Aquagirl

February 18th, 2011
1:59 pm

deegee, when a post starts with “I think I read somewhere….” it’s like a warning label. You are solely responsible for any subsequent brain lock you suffer.

deegee

February 18th, 2011
2:00 pm

Why should anyone care as long as their parents are paying the premiums? How do we know that their adult children aren’t reimbursing them for the cost of the insurance? Why don’t we tell Jack Kingston, Nathan Deal and David Ralston that their grown children shouldn’t rely on their parents for jobs, income, and multi-million dollar loans?

catlady

February 18th, 2011
2:02 pm

Mr. Kingston, How many of your children are getting their insurance by being soldiers right now? How many of them have jobs thanks to “connections” like Nathan Deal’s and David Ralston’s? (you know, they got those lobbyist positions simply by “merit”)

How many of your children have master’s degrees in astrophysics and cannot find an appropriate job, with benefits?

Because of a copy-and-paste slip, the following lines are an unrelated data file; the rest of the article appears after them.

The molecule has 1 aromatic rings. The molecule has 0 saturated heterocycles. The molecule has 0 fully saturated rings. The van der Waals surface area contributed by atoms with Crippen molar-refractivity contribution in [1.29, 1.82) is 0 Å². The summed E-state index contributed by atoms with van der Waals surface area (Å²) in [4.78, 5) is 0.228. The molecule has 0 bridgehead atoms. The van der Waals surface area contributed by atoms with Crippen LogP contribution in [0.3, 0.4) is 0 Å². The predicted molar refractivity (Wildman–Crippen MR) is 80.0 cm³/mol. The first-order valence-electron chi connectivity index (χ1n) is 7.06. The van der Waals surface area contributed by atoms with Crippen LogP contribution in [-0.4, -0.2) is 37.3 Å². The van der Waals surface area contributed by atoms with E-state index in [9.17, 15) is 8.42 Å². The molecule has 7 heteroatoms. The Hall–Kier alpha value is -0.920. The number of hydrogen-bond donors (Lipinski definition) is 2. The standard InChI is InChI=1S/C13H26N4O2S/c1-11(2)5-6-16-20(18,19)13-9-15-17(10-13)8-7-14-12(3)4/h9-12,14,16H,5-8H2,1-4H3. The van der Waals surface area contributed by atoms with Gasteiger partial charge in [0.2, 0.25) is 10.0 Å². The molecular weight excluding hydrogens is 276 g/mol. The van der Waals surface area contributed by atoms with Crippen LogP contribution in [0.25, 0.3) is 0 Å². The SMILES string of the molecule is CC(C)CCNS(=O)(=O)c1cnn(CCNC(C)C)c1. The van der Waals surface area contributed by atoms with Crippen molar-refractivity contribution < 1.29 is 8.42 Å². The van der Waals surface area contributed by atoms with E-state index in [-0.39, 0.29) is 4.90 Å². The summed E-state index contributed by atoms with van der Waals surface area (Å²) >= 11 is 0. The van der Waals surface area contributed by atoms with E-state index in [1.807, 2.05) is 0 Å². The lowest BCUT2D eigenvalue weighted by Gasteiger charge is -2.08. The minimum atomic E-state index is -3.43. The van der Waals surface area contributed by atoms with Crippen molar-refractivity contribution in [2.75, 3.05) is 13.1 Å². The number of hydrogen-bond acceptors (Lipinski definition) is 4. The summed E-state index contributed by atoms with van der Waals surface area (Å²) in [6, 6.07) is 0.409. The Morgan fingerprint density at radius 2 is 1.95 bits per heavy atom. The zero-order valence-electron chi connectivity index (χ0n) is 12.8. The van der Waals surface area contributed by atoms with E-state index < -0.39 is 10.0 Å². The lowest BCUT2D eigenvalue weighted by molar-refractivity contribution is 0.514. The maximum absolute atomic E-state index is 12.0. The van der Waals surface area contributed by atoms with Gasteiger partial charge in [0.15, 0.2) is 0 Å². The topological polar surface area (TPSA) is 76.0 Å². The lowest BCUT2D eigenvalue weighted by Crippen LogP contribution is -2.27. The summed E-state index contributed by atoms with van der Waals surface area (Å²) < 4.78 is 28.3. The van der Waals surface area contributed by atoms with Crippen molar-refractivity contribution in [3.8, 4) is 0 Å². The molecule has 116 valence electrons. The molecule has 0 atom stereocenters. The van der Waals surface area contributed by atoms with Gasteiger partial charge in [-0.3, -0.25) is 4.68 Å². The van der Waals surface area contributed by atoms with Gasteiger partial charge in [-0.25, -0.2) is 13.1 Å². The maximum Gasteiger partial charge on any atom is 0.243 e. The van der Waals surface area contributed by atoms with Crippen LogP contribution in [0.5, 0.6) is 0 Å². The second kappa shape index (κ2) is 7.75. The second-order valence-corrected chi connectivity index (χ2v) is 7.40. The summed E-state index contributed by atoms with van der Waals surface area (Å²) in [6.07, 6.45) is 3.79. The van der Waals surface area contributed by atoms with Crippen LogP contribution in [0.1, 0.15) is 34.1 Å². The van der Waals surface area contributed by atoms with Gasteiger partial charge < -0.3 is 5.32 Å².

Sam I Am

February 18th, 2011
2:02 pm

And he was wrong about the age in Nam, guess he gets his “Facts” from that old song.

YeahRight

February 18th, 2011
2:03 pm

Sure, let them go without healthcare – see if congress gives a flip – they don’t!
That kid that has the pre-existing condition…. after all, he chose to get the condition, didn’t he/she?
Graduate from college, and the only job you can get is flipping burgers? Too bad on you when you slip on an icy sidewalk trying to get to work – you just gotta pay with all that money you’ve saved! Too bad for you! See if anyone else cares! Just Die …. See if the ‘religious right’ really gives a damn.